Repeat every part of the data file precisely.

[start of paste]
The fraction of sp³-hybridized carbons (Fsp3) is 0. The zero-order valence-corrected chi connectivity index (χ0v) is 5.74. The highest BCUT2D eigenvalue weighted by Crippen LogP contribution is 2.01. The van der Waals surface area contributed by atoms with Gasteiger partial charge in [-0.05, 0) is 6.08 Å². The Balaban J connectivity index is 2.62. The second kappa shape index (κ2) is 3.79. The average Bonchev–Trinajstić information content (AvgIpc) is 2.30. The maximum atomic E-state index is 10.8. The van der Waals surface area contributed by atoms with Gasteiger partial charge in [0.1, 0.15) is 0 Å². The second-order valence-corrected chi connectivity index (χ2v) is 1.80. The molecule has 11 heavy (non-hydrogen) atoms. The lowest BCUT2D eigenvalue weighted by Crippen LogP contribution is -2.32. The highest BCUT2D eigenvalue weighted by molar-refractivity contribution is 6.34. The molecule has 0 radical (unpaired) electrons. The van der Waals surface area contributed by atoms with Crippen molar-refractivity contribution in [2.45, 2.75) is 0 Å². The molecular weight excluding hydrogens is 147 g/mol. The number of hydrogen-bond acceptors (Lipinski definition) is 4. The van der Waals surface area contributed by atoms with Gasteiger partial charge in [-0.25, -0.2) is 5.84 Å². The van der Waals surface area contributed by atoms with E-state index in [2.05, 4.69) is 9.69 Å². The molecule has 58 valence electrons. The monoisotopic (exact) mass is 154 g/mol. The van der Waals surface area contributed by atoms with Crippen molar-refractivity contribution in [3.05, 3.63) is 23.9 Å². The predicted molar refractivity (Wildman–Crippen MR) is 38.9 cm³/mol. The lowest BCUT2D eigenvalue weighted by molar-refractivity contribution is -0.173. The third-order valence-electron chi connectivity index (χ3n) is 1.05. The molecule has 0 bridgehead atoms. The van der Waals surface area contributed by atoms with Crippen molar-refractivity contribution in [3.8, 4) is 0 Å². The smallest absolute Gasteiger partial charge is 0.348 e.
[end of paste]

The fraction of sp³-hybridized carbons (Fsp3) is 0. The zero-order valence-corrected chi connectivity index (χ0v) is 5.74. The highest BCUT2D eigenvalue weighted by Crippen LogP contribution is 2.01. The van der Waals surface area contributed by atoms with Gasteiger partial charge in [-0.05, 0) is 6.08 Å². The Balaban J connectivity index is 2.62. The second kappa shape index (κ2) is 3.79. The average Bonchev–Trinajstić information content (AvgIpc) is 2.30. The maximum atomic E-state index is 10.8. The van der Waals surface area contributed by atoms with Gasteiger partial charge in [0.1, 0.15) is 0 Å². The second-order valence-corrected chi connectivity index (χ2v) is 1.80. The molecule has 11 heavy (non-hydrogen) atoms. The lowest BCUT2D eigenvalue weighted by Crippen LogP contribution is -2.32. The highest BCUT2D eigenvalue weighted by molar-refractivity contribution is 6.34. The molecule has 0 radical (unpaired) electrons. The van der Waals surface area contributed by atoms with Crippen molar-refractivity contribution in [2.45, 2.75) is 0 Å². The molecular weight excluding hydrogens is 147 g/mol. The number of hydrogen-bond acceptors (Lipinski definition) is 4. The van der Waals surface area contributed by atoms with Gasteiger partial charge in [-0.25, -0.2) is 5.84 Å². The van der Waals surface area contributed by atoms with E-state index in [2.05, 4.69) is 9.69 Å². The molecule has 58 valence electrons. The monoisotopic (exact) mass is 154 g/mol. The van der Waals surface area contributed by atoms with Crippen molar-refractivity contribution in [3.05, 3.63) is 23.9 Å². The predicted molar refractivity (Wildman–Crippen MR) is 38.9 cm³/mol. The lowest BCUT2D eigenvalue weighted by molar-refractivity contribution is -0.173. The third-order valence-electron chi connectivity index (χ3n) is 1.05. The molecule has 0 bridgehead atoms. The van der Waals surface area contributed by atoms with Crippen molar-refractivity contribution in [3.8, 4) is 0 Å². The smallest absolute Gasteiger partial charge is 0.348 e.